Lost or Forgotten Oldie of the Day: 1955 The Sunnysiders – Hey Mister Banjo

1955 The Sunnysiders – Hey Mister Banjo

Lindley Armstrong Jones was a bandleader who adopted the stage name “Spike.” That became a household name when he formed Spike Jones and His City Slickers in the early 1940s. They usually created music that poked fun at hit recordings other artists had, exaggerating the musical styles and adding sound effects with comedic results. The group first hit the charts in 1942 with the wartime single Der Fuehrer’s Face and a fun Movietone film. That record reached #3 on the charts, but their biggest hit record was the original Christmas tuneAll I Want For Christmas Is My Two Front Teeth.

One of the City Slickers in the forties was Freddy Morgan, who played banjo and sang. In the early fifties, while still a City Slicker, Freddy performed in several bands with Jad Paul, another banjo player. They were in The Banjo Maniacs, The Happy Harts, and the Sunnysiders. Jad finally joined Freddy in the City Slickers in 1954.

Margie sang with The Ray Anthony Orchestra and later with Gene Autry. In 1955, she joined the Sunnysiders. Freddy, Paul, and Margie recorded at least three songs together as the Sunnysiders in 1955. The first two releases got lost in the shuffle, but the third single, Hey Mister Banjo, bounced to #12 in the Hot 100. Freddy and Norman Milkin (another City Slicker) wrote the tune, and a live performance on BandStand Revue even survived to reach YouTube.

Kapp Records put together an album using songs from the Sunnysiders and the Happy Harts, but sales were slim and the group soon disbanded.

Jed and Freddy continued with the City Slickers, although Jed left in 1958. Jad pursued a solo career, initially working at Los Angeles television station KTLA, where he appeared with other ex-City Slickers on the weekly program Polka Parade. In 2008, Jad got inducted into the National Four-String Banjo Hall of Fame.

Margie continued recording as a solo act. In 1957, she finally reached the Hot 100 again with a song written by Dave Burgess of the Champs. Her single I’m Available peaked at #9. No hits came from additional recordings, and Margie left the music field in the mid-sixties.


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Lost or Forgotten Oldie of the Day: 1984 Dwight Twilley – Girls

1984 Dwight Twilley – Girls

Dwight Twilley grew up in Tulsa Oklahoma. He met Phil Seymour when the two went to a showing of Hard Day’s Night in 1967, and the two formed a band named Oister. Dwight played guitar and piano, Phil played bass and drums, and the two took turns singing lead and harmony vocals. They briefly moved to Memphis, but when fame and fortune didn’t find them, the duo departed for California in 1974.

The pair signed with Shelter Records in LA, a record company that was owned by Tulsa native Leon Russell and British record producer Denny Cordell. Denny changed the band’s name to the Dwight Twilley Band, which inevitably caused friction with Phil. Shelter Records had a studio in Tulsa, so they were able to record music closer to home.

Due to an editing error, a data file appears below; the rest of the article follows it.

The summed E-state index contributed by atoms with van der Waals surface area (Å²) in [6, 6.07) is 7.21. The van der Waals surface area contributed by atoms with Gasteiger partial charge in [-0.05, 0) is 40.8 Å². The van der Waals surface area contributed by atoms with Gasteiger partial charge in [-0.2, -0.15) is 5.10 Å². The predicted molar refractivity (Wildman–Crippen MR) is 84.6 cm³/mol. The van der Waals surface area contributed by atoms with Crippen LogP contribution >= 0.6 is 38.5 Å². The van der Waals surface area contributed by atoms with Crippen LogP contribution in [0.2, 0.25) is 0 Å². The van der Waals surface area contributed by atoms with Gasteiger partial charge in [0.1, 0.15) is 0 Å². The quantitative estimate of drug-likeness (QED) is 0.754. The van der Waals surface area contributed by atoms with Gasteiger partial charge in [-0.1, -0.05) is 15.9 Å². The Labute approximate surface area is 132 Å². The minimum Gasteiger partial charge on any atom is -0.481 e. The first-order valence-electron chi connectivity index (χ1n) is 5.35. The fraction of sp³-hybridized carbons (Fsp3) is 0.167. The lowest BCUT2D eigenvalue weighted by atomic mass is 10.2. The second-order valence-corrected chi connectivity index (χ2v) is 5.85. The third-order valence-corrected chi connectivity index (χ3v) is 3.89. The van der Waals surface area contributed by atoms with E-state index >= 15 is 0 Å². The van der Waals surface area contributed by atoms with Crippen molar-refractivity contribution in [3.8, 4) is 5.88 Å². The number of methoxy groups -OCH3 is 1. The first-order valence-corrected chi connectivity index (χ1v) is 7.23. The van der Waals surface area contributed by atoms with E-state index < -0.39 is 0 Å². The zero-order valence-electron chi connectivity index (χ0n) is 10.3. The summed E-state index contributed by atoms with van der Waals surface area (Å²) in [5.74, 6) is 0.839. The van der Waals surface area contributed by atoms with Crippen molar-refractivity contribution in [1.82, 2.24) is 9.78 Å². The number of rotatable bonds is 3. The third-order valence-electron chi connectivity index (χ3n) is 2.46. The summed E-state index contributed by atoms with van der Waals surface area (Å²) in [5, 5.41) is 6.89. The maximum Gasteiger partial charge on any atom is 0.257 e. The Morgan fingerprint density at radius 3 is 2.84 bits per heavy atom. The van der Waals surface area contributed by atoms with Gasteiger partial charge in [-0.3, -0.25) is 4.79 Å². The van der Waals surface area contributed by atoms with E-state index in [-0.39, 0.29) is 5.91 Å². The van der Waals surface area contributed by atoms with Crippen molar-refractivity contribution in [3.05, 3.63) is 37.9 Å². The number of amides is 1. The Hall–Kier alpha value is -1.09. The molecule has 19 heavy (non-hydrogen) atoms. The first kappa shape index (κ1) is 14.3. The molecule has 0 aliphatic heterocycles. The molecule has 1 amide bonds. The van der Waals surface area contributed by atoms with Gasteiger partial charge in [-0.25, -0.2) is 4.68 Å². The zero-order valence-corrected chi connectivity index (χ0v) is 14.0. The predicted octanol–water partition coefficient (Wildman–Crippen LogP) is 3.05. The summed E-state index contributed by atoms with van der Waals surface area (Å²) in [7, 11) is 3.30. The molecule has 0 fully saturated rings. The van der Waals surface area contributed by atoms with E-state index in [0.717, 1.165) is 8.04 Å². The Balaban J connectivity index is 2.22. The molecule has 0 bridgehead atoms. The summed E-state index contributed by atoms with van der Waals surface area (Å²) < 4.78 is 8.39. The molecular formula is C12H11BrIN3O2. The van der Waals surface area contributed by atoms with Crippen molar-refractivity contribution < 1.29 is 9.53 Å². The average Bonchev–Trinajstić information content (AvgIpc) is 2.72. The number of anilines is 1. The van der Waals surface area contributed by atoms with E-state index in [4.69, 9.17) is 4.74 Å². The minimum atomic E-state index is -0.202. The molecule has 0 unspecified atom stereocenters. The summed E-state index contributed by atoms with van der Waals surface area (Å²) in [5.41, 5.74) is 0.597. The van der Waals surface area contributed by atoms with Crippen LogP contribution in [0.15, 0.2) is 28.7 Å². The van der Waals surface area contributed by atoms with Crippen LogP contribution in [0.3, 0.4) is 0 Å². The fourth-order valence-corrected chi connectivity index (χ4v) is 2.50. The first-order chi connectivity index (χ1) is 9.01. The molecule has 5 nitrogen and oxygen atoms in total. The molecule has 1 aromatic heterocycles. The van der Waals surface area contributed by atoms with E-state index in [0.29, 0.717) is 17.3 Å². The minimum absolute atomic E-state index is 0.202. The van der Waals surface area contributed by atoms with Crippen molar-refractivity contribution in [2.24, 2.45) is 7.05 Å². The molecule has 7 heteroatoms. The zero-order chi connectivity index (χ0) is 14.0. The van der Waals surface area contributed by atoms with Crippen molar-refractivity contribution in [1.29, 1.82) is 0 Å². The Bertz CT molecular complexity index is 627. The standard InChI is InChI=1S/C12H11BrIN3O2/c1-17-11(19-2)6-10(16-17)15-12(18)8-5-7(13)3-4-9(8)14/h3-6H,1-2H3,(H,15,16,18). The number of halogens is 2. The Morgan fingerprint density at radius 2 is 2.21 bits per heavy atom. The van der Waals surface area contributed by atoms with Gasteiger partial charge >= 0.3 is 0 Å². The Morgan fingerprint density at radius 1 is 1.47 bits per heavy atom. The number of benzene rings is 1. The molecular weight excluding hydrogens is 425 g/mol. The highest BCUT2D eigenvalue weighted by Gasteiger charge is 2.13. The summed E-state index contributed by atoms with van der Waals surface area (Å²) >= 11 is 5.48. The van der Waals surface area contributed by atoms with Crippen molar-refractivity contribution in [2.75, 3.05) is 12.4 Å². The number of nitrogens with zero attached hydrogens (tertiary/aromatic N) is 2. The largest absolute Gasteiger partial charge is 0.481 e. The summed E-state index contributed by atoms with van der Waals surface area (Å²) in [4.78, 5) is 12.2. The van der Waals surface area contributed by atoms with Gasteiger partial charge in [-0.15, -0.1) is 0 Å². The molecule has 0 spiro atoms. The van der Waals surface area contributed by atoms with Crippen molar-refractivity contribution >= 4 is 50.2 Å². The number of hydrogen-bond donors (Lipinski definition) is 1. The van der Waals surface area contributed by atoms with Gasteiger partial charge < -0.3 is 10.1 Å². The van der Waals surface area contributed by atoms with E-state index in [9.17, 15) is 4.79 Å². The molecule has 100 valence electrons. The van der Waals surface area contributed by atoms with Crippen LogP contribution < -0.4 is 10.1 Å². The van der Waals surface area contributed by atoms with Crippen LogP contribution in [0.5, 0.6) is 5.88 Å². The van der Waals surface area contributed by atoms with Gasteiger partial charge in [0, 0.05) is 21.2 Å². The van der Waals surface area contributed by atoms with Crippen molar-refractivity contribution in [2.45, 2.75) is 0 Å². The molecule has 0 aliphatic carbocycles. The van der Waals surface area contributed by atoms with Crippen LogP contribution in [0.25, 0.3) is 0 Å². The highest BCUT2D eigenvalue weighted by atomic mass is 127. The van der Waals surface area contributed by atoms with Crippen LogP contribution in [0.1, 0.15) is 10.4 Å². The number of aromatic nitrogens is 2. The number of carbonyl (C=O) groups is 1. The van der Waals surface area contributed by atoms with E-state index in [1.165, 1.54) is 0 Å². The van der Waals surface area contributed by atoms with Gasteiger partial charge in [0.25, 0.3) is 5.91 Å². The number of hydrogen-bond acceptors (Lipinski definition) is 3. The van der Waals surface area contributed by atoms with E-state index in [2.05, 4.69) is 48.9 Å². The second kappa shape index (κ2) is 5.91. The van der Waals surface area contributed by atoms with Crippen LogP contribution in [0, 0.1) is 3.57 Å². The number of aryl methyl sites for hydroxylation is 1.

The group produced their first single in Tulsa and immediately had a hit record. I’m On Fire peaked at #16 on the Hot 100 in 1975. The pair was in England, working with producer Robin Cable at Trident Studios when the record hit the charts. The tracks they created there were set aside, and they returned to the US to record on Leon’s home studio.

They appeared on American Bandstand and performed the song they intended to use for their follow-up singleShark (In The Dark). Their record label was concerned that because of the success of the film Jaws, their record would be ignored as a novelty release. A different single was selected instead, and it flopped.

The two owners of Shelter Records got into a lawsuit, delaying the release of their album for ten months. In the meantime, Phil provided some backup vocals for Tom Petty on Breakdown and American Girl.

Bill Pitcock IV had begun playing lead guitar on many of the group’s recordings, and he became an official member of the band for their second album. They released the album in 1977, but it failed to do well. Phil left the band, and Dwight began a solo career with Bill on guitar and some backup vocals from Susan Cowsill.

Dwight’s contract with Shelter expired in 1981, and he took advantage of the expiration to move to EMI America Records. His second album on the label came out in 1984. The single Girls featured Tom Petty singing backup vocals, and that helped propel the single to a familiar spot: #16 on the Hot 100. The single also reached #2 on the Billboard Rock Chart. His next single only reached #77, and that was the last time Dwight successfully charted.

Numerous collections of previously released songs from both the band and Dwight’s solo career have appeared over the years. Dwight recorded his most recent album in 2014.


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Lost or Forgotten Oldie of the Day: 1983 Naked Eyes – Promises Promises

1983 Naked Eyes – Promises Promises